The first station was about reading comprehension. I provided two stories, each in English, Chinese, and Korean. Parents were asked to read a story in one language, then answer reading comprehension questions in another. The questions, of course, were also provided in the same three languages. At this station, the parents experienced the fascinating challenge of processing information in one language before switching into another for output. Multilingual book talk questions were also provided for parents to use with their children. 

At the second station, parents were asked to watch and follow along with a 2-minute video on how to make an origami butterfly. They were then provided with a bank of words they could use to try to describe the process in English, which turned out to be quite difficult. The hands-on experience was fun, even if the butterflies didn’t come out quite like the example. 

And at the third station, parents encountered another manner in which to intentionally use multiple languages. In this lesson from the science curriculum, parents worked in small groups to match English vocabulary words about photosynthesis to the right places on a diagram hung on the wall. They were asked to discuss the words and the matches they were making in their native language. They were then asked to present the process to each other in English.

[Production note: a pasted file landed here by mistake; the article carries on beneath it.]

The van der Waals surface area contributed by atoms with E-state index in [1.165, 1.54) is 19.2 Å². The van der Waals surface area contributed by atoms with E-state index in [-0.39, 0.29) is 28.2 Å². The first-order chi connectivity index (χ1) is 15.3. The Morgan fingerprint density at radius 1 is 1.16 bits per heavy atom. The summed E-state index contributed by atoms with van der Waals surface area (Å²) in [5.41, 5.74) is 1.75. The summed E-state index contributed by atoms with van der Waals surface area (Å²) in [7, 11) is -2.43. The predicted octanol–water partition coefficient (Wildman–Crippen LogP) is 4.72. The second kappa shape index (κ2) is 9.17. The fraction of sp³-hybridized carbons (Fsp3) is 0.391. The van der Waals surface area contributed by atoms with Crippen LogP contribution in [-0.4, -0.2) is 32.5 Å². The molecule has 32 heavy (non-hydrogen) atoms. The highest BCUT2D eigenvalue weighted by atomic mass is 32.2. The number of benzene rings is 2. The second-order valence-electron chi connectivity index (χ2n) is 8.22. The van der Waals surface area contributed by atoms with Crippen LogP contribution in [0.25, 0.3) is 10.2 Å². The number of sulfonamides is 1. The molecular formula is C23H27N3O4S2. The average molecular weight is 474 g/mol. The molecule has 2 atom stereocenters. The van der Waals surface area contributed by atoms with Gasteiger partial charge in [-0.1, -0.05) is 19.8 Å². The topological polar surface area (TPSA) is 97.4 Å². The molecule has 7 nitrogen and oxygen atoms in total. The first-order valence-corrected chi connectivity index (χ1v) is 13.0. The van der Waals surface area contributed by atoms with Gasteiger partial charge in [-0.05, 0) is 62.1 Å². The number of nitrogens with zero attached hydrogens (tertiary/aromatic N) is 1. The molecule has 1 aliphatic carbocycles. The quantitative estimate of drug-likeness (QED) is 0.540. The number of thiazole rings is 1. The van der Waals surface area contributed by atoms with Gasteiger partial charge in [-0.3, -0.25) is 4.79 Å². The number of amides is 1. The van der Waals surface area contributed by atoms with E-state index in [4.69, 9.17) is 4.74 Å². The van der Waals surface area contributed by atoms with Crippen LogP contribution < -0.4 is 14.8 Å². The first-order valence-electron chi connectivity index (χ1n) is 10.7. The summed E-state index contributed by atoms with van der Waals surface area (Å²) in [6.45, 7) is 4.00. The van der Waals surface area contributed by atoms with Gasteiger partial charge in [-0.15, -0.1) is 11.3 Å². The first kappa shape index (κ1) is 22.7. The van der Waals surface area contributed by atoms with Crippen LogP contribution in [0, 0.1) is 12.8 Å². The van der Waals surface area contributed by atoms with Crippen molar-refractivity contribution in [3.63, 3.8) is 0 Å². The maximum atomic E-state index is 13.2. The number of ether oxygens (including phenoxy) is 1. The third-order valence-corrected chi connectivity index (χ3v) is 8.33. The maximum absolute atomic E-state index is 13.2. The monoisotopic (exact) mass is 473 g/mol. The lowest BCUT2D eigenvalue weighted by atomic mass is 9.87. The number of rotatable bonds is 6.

After gathering everybody back as a large group, I asked the parents to fill out a survey for feedback. The results were positive, with an average rating of 4.7 out of 5 stars.

  • “It’s a very impressive presentation. I think I will be able to help my kid better at home. Knowing what is translanguage, I do see the value in this.”
  • “我覺得非常有用,而且跟老師溝通的過程中,了解更多幫孩子的方法,甚至是孩子在課堂的狀態,能更信任學校” – I think it is very useful, and in the process of communicating with teachers, I can learn more ways to help children, even the state of children in the classroom, and I can trust the school more.
  • “这次的非常棒,是高质量的parentEDU,受益良多” – This time is very good, it is a high-quality parent EDU, and it is very beneficial.

The session ended with questions and answers. After the hands-on experience at the three stations, the now experienced translanguagers were eager to know more about how to navigate their childrens’ language abilities at home. 

What fascinating questions we received:

  • “Should I push my child to tell me about her experience at school in Italian, even though school is in English and she wants to tell me about it in English?” 
  • “At home, we mix French and Arabic and I have noticed that my daughter has started doing that with her brother. Should I ask her not to?” 
  • “We speak several languages at home. My child is not particularly excellent in any of them. Should we just speak one so that he learns it very well?”
  • “If my kid doesn’t want to speak Chinese with me because it’s easier for her to speak English, what should I do?”

These are just a few of the thoughtful questions parents asked, and there may not be a right or wrong answer outside of “do what’s best for your family,” “talk with your child about why languages are good for their brain,” and of course, “don’t worry too much, children are amazing and they will figure it out!”